What a few weeks! As per usual they have been hectic, but amazing. We were incredibly lucky to be visited by members of the Royal Marines and Navy, who were part of the Antarctic Endurance Expedition team retracing Sir Ernest Shackleton’s footsteps through South Georgia and the Antarctic in 1914-17.
By the time the team reached us, they were on the final leg of their journey, having just completed the four day hike across South Georgia, which Shackleton had crossed 100 years previously to get help for his crew, who were stranded. They had travelled over 3000 miles across some of the most dangerous seas in the world.
The team immediately clocked our football pitch on arrival and challenged us to a game at the world famous South Georgia National Football Stadium, an incredibly brave move, considering that we have never lost a match here (we’ve only played one!)
Having been soaked through to the skin by a well-timed South Georgian shower during the national anthems, the game eventually kicked off with the away team kicking down into the bog. With the tempo and quality of play reaching levels never seen before on this famous footballing island, the bog provided players with much appreciated rests.
The spectators, all two of them, were so taken away with what they were seeing, they had to remove themselves from the stadium before they got too carried away! I would like to say that when a game of such beauty and skill as this takes place, the score doesn’t matter, only football is the winner and lots of other clichés, but it’s not every day you get to smash Her Majesty’s finest 6-0 on your your home ground!
Although maybe not footballers, our opponents comprised a group of incredible people and it’s no wonder their mission had been so successful.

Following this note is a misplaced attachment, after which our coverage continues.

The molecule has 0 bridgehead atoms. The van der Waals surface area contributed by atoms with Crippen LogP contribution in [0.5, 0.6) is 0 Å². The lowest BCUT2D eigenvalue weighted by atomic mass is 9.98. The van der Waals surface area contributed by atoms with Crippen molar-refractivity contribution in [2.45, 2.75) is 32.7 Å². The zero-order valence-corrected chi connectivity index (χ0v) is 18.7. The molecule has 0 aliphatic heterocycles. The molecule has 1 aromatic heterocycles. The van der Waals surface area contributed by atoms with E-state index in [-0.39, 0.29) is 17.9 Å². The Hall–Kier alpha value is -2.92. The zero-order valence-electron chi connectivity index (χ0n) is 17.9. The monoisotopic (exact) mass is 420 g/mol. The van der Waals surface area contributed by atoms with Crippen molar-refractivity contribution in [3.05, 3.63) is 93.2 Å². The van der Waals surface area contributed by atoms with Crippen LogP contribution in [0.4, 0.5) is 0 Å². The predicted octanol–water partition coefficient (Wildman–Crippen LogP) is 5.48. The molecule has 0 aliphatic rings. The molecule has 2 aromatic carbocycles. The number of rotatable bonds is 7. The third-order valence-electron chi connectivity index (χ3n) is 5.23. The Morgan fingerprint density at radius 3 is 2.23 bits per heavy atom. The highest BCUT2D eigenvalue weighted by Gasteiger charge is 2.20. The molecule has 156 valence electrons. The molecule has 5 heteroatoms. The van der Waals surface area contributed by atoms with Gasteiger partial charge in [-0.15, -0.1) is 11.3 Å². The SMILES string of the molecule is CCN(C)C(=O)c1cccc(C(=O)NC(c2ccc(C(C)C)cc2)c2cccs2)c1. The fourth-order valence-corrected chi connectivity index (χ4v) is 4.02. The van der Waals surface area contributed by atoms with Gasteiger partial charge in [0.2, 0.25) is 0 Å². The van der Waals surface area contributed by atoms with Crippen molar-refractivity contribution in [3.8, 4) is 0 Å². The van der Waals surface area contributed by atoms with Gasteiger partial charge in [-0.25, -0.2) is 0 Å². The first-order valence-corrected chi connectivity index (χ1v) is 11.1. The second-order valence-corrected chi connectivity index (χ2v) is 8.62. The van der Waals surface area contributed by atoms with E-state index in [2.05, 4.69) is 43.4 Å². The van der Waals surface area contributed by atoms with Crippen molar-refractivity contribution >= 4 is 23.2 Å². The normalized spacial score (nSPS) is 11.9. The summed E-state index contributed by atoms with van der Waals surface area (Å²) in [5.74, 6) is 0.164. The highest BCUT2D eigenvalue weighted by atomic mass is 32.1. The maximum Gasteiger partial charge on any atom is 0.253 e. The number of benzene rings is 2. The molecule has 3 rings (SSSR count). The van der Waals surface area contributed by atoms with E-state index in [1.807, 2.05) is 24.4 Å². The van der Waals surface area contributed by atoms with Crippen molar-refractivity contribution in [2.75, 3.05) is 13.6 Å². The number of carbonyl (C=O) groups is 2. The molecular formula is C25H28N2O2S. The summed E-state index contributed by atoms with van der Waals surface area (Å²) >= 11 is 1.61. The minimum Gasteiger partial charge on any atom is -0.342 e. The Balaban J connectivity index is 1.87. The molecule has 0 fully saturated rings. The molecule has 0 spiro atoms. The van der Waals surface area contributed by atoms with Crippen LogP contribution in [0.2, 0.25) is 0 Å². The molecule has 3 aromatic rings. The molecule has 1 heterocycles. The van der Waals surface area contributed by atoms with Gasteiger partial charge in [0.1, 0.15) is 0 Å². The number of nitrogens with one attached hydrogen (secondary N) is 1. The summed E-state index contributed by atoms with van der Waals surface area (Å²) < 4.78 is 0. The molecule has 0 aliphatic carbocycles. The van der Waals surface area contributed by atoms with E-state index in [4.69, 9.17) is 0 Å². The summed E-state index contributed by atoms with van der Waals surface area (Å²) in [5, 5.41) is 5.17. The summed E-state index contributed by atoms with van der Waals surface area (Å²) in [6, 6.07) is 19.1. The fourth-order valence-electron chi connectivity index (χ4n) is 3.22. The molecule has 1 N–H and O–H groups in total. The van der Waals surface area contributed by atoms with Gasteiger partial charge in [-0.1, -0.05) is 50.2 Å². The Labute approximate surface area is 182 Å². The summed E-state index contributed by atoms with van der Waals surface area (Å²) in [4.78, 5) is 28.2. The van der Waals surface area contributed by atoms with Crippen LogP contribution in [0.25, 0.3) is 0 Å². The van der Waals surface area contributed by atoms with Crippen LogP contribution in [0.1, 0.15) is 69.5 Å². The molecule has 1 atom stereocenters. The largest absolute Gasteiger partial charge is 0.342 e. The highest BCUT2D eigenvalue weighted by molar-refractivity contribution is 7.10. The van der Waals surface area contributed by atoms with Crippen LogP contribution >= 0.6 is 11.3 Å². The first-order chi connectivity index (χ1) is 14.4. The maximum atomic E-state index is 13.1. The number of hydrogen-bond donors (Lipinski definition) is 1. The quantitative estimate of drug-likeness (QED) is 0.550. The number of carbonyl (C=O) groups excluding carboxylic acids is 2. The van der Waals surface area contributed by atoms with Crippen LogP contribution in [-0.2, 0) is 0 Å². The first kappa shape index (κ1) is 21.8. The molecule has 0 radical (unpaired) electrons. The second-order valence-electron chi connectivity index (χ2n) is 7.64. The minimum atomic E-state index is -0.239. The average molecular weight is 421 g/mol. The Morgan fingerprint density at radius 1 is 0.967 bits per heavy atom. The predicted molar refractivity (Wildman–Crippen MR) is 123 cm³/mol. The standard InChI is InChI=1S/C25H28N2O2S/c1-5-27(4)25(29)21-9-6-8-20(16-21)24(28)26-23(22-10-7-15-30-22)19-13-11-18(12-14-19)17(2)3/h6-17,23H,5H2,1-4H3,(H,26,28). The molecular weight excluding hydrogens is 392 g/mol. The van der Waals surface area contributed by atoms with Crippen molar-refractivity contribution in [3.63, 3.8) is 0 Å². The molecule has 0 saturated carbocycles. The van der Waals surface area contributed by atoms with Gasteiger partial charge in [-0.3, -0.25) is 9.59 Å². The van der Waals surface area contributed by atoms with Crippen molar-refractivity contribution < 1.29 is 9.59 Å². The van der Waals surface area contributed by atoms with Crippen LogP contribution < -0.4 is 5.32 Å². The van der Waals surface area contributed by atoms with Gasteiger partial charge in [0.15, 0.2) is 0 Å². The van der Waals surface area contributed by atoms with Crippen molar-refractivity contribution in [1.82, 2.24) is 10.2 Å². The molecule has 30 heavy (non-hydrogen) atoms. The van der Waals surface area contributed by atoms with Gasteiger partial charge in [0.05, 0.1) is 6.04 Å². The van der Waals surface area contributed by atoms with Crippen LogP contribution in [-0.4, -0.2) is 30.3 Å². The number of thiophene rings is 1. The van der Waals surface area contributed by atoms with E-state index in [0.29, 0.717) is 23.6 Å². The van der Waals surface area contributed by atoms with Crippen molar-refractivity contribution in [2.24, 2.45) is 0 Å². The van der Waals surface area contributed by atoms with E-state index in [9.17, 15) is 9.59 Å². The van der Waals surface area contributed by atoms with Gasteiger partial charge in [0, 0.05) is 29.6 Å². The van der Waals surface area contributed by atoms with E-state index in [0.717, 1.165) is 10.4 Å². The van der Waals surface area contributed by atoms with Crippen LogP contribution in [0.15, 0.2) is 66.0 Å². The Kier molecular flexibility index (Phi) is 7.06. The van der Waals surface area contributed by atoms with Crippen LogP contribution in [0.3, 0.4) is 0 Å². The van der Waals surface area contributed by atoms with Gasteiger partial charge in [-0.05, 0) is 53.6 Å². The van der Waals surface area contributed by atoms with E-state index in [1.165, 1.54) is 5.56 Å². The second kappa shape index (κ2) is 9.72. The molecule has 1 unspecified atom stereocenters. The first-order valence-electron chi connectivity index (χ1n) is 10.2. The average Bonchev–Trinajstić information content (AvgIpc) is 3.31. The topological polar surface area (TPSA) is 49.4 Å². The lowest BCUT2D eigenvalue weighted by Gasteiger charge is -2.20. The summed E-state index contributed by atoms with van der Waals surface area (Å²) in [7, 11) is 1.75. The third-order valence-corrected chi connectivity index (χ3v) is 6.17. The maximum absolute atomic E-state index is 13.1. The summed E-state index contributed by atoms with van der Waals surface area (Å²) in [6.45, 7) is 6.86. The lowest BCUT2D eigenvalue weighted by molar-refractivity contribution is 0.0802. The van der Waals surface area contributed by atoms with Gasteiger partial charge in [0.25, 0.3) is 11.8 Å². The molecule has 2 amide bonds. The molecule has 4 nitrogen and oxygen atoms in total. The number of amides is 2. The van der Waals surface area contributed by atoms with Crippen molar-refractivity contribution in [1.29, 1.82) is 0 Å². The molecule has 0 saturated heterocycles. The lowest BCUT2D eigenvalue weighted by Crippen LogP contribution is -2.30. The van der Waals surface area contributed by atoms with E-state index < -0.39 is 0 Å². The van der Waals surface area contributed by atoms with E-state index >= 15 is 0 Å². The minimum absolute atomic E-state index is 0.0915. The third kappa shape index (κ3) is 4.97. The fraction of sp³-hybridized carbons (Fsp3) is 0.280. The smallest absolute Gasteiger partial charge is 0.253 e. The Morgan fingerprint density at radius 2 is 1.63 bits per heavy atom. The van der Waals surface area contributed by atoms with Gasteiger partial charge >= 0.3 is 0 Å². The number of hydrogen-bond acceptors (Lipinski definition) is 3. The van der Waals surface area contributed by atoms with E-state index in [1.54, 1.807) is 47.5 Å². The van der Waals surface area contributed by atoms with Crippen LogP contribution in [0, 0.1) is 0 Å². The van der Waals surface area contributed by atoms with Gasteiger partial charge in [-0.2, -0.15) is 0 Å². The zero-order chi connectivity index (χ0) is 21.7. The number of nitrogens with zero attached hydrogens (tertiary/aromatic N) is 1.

With the breeding season winding down now, my time has freed up fractionally, meaning I have had a few hours around work to spend time with and appreciate the amazing wildlife and landscape on our front door.
With the king penguins around base now having completed their moult, they are beginning to look quite spectacular. On a rare, bright, still evening, I got myself out with my camera onto the beach and spent a bit of time observing a small group. Every now and then it really hits me how ridiculously privileged I am to be here!
The group had two pairs amongst them who were posturing and calling to each other – I could have watched these majestic animals for hours. However, just because the sun was out, it doesn’t mean it was warm and it wasn’t long before my hands had turned blue and the kettle was calling.
With scientific work easing slightly, I have also had more time to crew and cox our RIBs and jet boats. Having spent a lot of time on board powerboats before the RIB training, they weren’t too much of a challenge but getting my head around jet boats is another completely different challenge. A challenge which I am loving, I have to say, since it means I get to see more of the island and spend time at sea.
And when you’re on board either sort of boat, you’re never too far from beautiful scenery…
Incidentally, we do have a small breeding colony of King Penguins accessible to us by foot near King Edward Point at the aptly named Penguin River. Due to the small size of the colony, breeding isn’t often successful, unfortunately. However, on a visit this week, I was happy to find eight new chicks ready to give it a go.
All the chicks and their parents seemed healthy and were in full voice throughout my visit despite the poor conditions and I was incredibly happy to see the adults regularly feeding their demanding chicks.